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Scale and spider mites are hitting houseplants hard. Here’s how to check yours.

  • Author: Jeff Lowenfels
    | Alaska gardening
  • Updated: February 15
  • Published February 15

Spider mite parasitizes on sick and dry grapes leaves, isolated on black background.

A couple of months ago I warned folks that they would be seeing lots of articles about NASA concluding that plants clean the air. It is old news — about 15 or 20 years old. Still, sure enough, the RSS feeds are replete with articles on the subject, literally hundreds and hundreds of them. I just had a feeling, and it sure proved out. I wonder what the next botanical "fact" will be that catches the media's attention.

If all things were Alaska-oriented, that next thing might be a proliferation of articles on scale and spider mites. I have been getting way too many questions about these houseplant pests. We can only hope that the Lower 48 isn't having as bad a problem with them.

Let's start with scale. These are curious little plant-sucking insects. They start out in a crawling phase, but soon become sedentary and coated with a covering that often makes them look like they are 1/8 inch or so bumps on the plant that actually look like they may be part of the plant.

As noted, these insects suck plant sap. When their numbers become high enough, they can damage the plant. Leaves turn yellow and soon drop off. In addition, they produce a sticky substance that can attract ants (though rarely here in Alaska) and a fungus that causes "black mold," a sooty substance that detracts from the plant's appearance and can kill it.

In addition to houseplants, scale often attacks shrubs and landscape trees, particularly those that bear fruit, though this is less of a problem in Alaska. Right now, it is the indoor plants that are getting hit.

You can try to get rid of scale. If you catch it while the insects are still mobile, you can wash them off or kill them with a light spray of rubbing alcohol. For these and especially for scale that's immobile and has the covering, you should use a toothbrush or Q-tip dipped in the alcohol.

Sometimes only part of the plant will be hit. In that case, you may be able to prune the infected part of the plant off. Or, you can apply dormant oil to smother the scale insects. Neem oil, insecticidal soaps may work to kill them, but other than that, I don't recommend pesticides. If things are so bad that organic methods don't work, toss the plant out.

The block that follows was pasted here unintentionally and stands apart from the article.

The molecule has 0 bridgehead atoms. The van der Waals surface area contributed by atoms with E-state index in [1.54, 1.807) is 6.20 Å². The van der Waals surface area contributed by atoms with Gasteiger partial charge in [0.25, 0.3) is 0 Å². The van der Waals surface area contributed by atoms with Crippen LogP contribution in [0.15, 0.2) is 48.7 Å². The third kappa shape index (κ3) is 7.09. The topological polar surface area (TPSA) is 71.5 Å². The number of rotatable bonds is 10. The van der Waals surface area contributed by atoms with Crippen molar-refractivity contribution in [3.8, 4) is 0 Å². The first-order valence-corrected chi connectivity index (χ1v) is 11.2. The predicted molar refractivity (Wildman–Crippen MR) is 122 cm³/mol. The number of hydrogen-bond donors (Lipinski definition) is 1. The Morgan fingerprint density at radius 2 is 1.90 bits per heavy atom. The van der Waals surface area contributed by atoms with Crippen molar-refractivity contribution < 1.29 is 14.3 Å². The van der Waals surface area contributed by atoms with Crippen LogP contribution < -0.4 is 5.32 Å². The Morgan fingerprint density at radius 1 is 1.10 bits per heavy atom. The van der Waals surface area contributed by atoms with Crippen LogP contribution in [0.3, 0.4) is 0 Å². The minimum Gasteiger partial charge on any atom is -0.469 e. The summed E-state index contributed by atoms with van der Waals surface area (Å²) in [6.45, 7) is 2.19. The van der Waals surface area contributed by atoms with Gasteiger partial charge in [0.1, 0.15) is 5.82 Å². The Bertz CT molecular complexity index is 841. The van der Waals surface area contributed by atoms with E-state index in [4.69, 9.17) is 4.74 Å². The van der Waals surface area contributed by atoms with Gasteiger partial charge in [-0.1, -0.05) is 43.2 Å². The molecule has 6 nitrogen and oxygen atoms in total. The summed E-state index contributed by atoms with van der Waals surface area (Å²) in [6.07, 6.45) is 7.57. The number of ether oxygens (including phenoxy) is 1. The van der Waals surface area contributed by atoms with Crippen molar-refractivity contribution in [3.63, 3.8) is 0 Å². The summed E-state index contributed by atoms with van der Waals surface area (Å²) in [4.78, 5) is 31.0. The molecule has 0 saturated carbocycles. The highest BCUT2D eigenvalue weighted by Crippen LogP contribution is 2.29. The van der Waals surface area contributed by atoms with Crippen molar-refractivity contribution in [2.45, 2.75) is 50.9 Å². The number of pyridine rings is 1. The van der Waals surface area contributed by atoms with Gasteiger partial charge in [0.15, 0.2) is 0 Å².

Next, spider mites. Some eat pathogens, but we are interested in those that eat vegetative matter. They are tiny little animals, 1/150 to 1/50 inches and come in various colors from red to green to yellow. They have eight legs, but lack antennae and they, too, suck juices out of plants, but they chew leaves as well.

Symptoms include spotted or speckled leaves that may turn bronze or lose color altogether. Eventually leaves curl and you can find a fine web on the bottom of leaves. You can take a piece of paper and put it under an infested plant and shake it. Some of theses small, slow moving insects will appear on the paper.

Neem and insecticidal soaps, hard washing and hand squishing may help reduce populations. keep infected plants away from healthy ones. If you have forced air heating, forget about it and toss the plants.

Finally, this is the time of year we bring nursery starts into the house. Always, always inspect plants before you do. And, of course, check out the ones you already have. Truly, the complaints to me about scale and mites are high enough to warrant a check of your collection of houseplants.

Jeff's Alaskan gardening calendar

Attention: It is almost time for the 11th annual Alaska Botanical Garden spring conference. Do not delay getting tickets for this all-day, March 3, event at alaskabg.org

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